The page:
Getting to know...Beth Clardy
While attending Spartanburg High School, Beth Clardy never dreamed she would one day work at nearby Wofford College. But after 15 years in the corporate world (Spartan Foods and Denny’s purchasing department, to be precise), that is what she is doing. Clardy is Wofford’s assistant to the vice president of student affairs.
Working at Spartan Foods wasn’t bad, as Clardy had three sisters working with her there. She just wanted something different.
“I didn’t want to get caught up in corporate world layoffs,” she says. So when an opportunity in Wofford’s annual giving office presented itself in 2001, Clardy seized it.
“I loved my job there,” she says. “I enjoyed the people and the atmosphere. It was an excellent change from the corporate world. I worked with alumni on Homecoming, parties, and Family Weekend helping Debbi Thompson. I also worked with Charlie Gray with the Parents Advisory Council. I was there for five years.”
She then moved to student affairs, where for the past three years she has been working for Dean Roberta Bigger. For a married woman with no children, it has been a godsend.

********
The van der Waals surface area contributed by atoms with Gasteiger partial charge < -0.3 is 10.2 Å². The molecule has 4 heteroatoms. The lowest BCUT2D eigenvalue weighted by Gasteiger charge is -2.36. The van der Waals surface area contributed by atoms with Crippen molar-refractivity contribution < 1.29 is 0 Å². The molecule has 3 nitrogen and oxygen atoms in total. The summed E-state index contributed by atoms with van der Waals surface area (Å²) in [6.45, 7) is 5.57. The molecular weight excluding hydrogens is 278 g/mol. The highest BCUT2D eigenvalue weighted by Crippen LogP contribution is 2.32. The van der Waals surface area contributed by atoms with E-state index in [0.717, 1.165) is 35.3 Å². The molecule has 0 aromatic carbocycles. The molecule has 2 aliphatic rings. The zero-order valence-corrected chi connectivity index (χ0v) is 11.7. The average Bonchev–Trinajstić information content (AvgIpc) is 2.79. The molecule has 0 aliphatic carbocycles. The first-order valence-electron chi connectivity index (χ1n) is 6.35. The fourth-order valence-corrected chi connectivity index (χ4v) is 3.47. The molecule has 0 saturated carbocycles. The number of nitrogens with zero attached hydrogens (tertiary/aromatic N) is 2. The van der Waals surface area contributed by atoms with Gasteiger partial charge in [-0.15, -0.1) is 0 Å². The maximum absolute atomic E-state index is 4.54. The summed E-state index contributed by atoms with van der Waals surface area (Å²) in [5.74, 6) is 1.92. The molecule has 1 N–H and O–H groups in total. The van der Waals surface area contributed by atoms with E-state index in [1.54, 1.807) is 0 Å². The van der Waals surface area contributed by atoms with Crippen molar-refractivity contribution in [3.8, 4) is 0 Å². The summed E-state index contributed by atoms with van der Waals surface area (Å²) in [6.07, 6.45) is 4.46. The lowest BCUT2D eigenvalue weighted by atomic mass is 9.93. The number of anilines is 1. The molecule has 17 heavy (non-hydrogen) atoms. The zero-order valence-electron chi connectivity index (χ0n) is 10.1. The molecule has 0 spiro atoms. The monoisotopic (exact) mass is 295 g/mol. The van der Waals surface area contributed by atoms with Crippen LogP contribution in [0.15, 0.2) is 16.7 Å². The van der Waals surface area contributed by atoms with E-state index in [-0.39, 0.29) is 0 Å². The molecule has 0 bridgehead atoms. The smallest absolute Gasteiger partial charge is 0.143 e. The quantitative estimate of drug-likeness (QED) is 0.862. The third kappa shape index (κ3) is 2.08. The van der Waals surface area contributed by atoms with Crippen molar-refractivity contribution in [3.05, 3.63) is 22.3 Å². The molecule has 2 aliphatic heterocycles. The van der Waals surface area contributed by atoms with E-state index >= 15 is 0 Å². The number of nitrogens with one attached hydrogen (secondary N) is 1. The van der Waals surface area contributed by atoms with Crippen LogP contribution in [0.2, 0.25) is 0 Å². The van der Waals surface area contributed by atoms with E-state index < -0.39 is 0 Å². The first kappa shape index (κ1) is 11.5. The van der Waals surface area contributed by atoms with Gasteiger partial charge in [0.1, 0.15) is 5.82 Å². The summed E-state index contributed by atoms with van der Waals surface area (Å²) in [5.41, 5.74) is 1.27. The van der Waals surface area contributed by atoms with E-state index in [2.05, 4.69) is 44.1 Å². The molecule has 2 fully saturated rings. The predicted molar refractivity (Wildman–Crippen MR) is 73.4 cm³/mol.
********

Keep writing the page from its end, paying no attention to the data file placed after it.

“I tend to adopt children,” she says. “I enjoy the students very much. They’re my passion.”
During her first year in student affairs, she was honored as Staff Member of the Year by the Wofford Greek community. Laura Murray ’08, Ashley Glasgow ’08 and Martha Albergotti ’08 (all Zeta Tau Alphas) nominated her.
“It was a total surprise,” says Clardy. “I was honored to receive the award, though, having been in student affairs for such a short time.
“I have found myself getting very close to campus leaders, be it campus union presidents or delegates...anyone in the campus union who’s in and out of our office all the time. Also the student workers. For a lot of them I feel like I’m their mother here at Wofford.”
Or, in some cases, their good friend.
“They come in and sit down and just want to talk,” says Clardy. “I consider myself a good listener. If they’re having a bad day, I’ll ask if they’re okay and they’ll open up about their problems that day. When they talk to their parents, it’s about grades or this and that. But when they come in to talk to me, they’ll tell me how they’re feeling.
“I really get to know some of them. Last year at graduation I think I cried more than their own mothers did.”
When they graduate, a lot of the students keep in touch. Former Presidential International Scholar Allyson Gibson, for example, emails frequently from graduate school at Washington University.
“I talk to her all the time,” says Clardy. “In fact, whether it’s an email here or there or a phone call, I like to keep up with all of them.”
When not working, Clardy’s passions are her family, bowling, shopping and going to the beach. In other words, many of the things she probably dreamed about while attending Spartanburg High School just down the road. She just didn’t know that she was so close to where it would all happen.